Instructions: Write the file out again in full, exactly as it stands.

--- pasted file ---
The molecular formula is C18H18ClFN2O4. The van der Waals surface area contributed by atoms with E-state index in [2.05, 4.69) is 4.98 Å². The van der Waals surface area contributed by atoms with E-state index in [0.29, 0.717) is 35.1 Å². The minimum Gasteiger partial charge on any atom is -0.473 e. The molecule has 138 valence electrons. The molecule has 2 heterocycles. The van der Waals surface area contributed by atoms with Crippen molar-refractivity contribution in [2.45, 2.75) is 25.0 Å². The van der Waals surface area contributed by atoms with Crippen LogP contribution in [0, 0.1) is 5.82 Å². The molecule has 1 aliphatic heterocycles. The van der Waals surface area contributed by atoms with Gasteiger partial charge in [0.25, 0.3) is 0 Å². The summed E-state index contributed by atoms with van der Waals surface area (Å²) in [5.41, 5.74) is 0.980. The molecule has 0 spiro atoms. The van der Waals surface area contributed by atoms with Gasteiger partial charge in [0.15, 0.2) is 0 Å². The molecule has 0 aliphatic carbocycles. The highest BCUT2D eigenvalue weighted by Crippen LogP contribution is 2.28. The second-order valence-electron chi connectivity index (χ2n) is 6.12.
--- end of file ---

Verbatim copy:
The molecular formula is C18H18ClFN2O4. The van der Waals surface area contributed by atoms with E-state index in [2.05, 4.69) is 4.98 Å². The van der Waals surface area contributed by atoms with E-state index in [0.29, 0.717) is 35.1 Å². The minimum Gasteiger partial charge on any atom is -0.473 e. The molecule has 138 valence electrons. The molecule has 2 heterocycles. The van der Waals surface area contributed by atoms with Crippen molar-refractivity contribution in [2.45, 2.75) is 25.0 Å². The van der Waals surface area contributed by atoms with Crippen LogP contribution in [0, 0.1) is 5.82 Å². The molecule has 1 aliphatic heterocycles. The van der Waals surface area contributed by atoms with Gasteiger partial charge in [0.25, 0.3) is 0 Å². The summed E-state index contributed by atoms with van der Waals surface area (Å²) in [5.41, 5.74) is 0.980. The molecule has 0 spiro atoms. The van der Waals surface area contributed by atoms with Gasteiger partial charge in [0.15, 0.2) is 0 Å². The molecule has 0 aliphatic carbocycles. The highest BCUT2D eigenvalue weighted by Crippen LogP contribution is 2.28. The second-order valence-electron chi connectivity index (χ2n) is 6.12.